When Erin asked how much it would be, she was surprised with the answer. "It's free. And I kind of had to pause for a second and I said, 'it's free'," Erin said.
While on the wait list to get in to the program, which at the time could only serve a couple dozen students, John began to work with tutor Margie Phillips at her home.
Phillips said John was typical of her students. "Very shy, his head down, unsure of himself."
Dyslexia is about more than not being able to read. It's the foundation to education, social skills and more.
"I'm looking around as I see all my friends reading these interesting books, and I'm stuck here reading 'Little Critter'," John said, referring to a series of books which did not meet his grade level.
"There were tears. I remember times when he told me he didn't think he was smart, and there were times when I could tell that his confidence was shot," Erin said.
Williams explains while most people have an internal dialogue which helps them figure out unfamiliar words, people with dyslexia see those same words and just stare at them.
The Orton-Gillingham approach works to change what happens when they see words.
"The beauty of this is it's one-on-one, and you can actually, if a kid, a student needs to back up and start over and do something again, you can do that," Phillips said.
Most dyslexic learners use the right side of their brain.
"We actually create new neuro-pathways to the left side of the brain, the language centers of the brain, and we do that through motion, moving, visual, auditory, multi-sensory," Williams said.
From a balance board to a tray of sand, there are several ways John learned to use his entire body to understand language.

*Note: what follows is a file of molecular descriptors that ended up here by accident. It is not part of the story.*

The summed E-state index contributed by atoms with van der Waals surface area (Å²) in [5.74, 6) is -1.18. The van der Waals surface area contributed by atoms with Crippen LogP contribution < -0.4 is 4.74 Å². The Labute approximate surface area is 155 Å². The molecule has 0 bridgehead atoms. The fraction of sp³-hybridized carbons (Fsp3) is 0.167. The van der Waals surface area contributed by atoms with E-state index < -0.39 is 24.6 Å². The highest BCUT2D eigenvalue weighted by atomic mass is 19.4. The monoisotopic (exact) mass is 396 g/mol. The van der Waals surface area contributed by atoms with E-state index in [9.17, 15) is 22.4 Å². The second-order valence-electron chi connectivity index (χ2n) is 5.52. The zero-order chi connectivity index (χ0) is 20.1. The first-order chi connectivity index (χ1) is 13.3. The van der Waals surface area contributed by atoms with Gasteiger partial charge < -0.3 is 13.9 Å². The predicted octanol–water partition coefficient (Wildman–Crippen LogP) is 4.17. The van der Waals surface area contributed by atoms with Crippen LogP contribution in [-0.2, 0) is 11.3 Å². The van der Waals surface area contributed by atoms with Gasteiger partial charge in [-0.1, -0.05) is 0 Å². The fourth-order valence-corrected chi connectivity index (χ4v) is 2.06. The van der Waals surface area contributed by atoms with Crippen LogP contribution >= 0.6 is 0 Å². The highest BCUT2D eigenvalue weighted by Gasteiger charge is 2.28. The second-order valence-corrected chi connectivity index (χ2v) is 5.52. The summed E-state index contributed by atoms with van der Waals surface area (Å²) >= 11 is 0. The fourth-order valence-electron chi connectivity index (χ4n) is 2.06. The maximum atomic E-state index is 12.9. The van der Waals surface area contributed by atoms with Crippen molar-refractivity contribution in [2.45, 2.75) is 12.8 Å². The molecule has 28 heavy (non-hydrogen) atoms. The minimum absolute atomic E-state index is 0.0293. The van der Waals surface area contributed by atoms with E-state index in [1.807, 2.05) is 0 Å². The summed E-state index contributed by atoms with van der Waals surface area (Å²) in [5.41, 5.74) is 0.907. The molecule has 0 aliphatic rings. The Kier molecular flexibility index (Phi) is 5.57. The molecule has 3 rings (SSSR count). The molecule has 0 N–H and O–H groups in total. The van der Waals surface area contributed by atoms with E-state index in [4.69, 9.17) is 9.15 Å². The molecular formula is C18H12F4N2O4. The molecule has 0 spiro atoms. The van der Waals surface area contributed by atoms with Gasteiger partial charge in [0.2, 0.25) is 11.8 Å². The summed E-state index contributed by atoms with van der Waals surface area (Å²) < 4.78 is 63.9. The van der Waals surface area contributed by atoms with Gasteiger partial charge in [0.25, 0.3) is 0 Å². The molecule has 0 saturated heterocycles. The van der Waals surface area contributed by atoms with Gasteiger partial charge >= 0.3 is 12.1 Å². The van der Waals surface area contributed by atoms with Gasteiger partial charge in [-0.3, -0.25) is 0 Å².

"There's nothing they can do to decode the word, so we do a lot of talking out loud," Williams added.
Muscle memory helps engage his brain too. "So when you're writing it down on a piece of paper, you're, 'oh, how, what was this?' You can go and tap it back out on your arm and you'll still remember it," John said.
There's also a focus on language roots from Latin to Greek and more.
"Rupt means to break. So I'm able to figure out the word rupture. Which is just a humongous help," John said.
"They understand why English is happening the way it is," Williams said.
After about two years at the center John's test scores skyrocket from the single digits to the 80's.
"For the first time I'm actually able to read above my grade level. So I'm able to go to the library, pick out the books I enjoy, and read them," John said.
Finally, Andy and Erin's little boy who loved being read to has grown to love reading.
John will graduate from the program in August.
It's progress Erin noticed from the very first tutoring session. "And he said, 'I was reading a book'. And he said, 'it was fun, I liked it'. And I just wanted to cry right there because I thought, it should always be fun."
Williams and her team are working to make the Orton-Gillingham approach more widely available.
The number of students the center accepts has expanded as more tutors become available.
Erin became a tutor too, inspired by her family's struggle to get the right help.
Next school year for the first time the center will be working with the Clio Area School District to introduce the approach in classrooms.
Erin said John will always have dyslexia and will read slowly, but he now has the tools to understand and enjoy language.